Dorothea Lange (1895-1965) was an American documentary photographer and photojournalist who is best known for her work for the Farm Security Administration (FSA) during the Great Depression. Not only did Lange and her colleagues photograph American poverty for the government, their work showed the human side to the plight of the American poor and also had a profound impact on the growth of documentary photography in the US. Lange is perhaps most famous for this iconic photograph of a migrant farm working mother and her children which she took in 1936.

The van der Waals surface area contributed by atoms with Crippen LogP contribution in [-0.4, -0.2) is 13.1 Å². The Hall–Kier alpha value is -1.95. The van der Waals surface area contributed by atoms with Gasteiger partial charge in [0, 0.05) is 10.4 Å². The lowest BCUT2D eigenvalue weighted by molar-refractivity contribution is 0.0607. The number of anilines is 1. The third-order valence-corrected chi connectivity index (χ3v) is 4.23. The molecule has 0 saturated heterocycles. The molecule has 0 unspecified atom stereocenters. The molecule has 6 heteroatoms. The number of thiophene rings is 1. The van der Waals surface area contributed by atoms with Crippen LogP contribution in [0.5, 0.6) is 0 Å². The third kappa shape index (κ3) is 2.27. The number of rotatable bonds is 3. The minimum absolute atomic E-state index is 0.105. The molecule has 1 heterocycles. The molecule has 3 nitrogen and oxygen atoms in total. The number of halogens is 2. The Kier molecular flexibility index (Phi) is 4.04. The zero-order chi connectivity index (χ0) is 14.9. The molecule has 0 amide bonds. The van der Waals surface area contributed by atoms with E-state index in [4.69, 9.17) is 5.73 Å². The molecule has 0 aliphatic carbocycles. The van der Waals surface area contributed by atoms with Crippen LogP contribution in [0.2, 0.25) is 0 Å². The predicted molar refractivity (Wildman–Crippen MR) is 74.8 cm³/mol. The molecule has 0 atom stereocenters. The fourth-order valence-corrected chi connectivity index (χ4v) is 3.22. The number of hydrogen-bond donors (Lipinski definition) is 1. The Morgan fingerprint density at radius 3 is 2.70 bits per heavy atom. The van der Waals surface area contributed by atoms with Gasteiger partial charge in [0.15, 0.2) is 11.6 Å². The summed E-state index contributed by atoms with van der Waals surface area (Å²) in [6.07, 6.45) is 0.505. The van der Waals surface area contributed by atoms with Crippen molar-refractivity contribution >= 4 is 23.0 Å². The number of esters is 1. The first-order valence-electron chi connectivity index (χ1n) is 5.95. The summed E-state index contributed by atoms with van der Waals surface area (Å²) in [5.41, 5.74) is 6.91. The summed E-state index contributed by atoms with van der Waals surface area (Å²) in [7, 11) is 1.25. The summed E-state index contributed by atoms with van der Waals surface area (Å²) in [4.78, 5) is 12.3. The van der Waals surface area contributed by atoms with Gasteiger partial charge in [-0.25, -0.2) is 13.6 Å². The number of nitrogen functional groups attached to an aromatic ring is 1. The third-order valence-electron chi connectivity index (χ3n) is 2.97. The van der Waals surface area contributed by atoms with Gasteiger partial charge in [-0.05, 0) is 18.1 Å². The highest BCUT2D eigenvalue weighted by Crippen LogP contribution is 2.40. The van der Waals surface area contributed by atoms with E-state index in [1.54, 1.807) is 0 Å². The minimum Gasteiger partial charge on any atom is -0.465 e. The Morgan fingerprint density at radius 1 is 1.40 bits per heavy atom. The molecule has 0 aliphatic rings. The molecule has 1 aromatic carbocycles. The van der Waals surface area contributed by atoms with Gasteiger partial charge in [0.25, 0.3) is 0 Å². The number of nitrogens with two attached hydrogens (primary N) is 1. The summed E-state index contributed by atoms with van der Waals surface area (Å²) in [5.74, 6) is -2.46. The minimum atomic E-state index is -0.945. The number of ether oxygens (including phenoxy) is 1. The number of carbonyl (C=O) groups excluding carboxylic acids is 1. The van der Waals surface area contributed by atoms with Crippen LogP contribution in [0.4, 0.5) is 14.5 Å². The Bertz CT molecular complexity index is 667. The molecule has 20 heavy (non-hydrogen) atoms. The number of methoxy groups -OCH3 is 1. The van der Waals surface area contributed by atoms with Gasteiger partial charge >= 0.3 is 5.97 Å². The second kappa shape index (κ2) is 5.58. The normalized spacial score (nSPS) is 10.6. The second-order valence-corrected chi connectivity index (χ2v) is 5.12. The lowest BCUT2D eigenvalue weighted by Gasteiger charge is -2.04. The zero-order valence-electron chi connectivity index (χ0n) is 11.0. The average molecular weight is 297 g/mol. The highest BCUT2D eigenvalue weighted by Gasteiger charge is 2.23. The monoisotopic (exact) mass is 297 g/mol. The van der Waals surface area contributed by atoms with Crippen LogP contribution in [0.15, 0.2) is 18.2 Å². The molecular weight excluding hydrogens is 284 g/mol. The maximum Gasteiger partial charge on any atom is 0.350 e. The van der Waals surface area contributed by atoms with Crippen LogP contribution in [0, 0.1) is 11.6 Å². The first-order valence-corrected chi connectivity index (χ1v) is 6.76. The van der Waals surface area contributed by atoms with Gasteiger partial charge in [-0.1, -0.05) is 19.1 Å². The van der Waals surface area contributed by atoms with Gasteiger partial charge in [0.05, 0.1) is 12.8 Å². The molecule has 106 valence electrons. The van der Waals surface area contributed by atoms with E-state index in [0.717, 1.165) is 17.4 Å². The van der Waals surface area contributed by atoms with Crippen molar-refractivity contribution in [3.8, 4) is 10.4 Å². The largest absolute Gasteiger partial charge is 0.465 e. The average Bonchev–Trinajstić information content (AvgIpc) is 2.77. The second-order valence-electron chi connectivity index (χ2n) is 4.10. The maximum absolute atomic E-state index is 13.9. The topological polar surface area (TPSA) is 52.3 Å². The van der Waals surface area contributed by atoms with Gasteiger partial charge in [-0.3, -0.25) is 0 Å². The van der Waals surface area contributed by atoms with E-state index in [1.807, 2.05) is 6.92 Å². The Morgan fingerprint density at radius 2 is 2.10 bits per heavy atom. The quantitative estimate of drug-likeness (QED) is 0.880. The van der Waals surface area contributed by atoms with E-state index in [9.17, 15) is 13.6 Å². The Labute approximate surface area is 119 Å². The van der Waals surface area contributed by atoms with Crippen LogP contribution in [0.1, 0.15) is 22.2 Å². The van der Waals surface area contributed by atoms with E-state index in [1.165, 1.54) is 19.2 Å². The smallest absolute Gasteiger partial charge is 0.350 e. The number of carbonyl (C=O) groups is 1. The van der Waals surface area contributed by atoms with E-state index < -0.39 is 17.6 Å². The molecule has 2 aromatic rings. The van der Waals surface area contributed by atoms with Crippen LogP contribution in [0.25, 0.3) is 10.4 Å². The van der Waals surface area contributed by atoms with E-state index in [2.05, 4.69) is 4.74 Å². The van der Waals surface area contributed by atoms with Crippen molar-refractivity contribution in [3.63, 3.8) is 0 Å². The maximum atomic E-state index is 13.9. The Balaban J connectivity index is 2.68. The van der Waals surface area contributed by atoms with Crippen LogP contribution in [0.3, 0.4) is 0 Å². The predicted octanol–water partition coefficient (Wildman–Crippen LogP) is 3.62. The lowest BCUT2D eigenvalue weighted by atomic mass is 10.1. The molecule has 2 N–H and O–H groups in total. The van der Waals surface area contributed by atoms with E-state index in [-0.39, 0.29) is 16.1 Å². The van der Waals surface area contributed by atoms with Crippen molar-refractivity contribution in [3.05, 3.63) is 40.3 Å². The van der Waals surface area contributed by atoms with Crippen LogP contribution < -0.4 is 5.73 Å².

During WWII, Lange documented the forced relocation of Japanese American citizens, and later served on the faculty of the California School of Fine Arts/San Francisco Art Institute. She also created the photo magazine Aperture. She continued her work documenting poverty and displacement in the US, and died of esophageal cancer at age 70.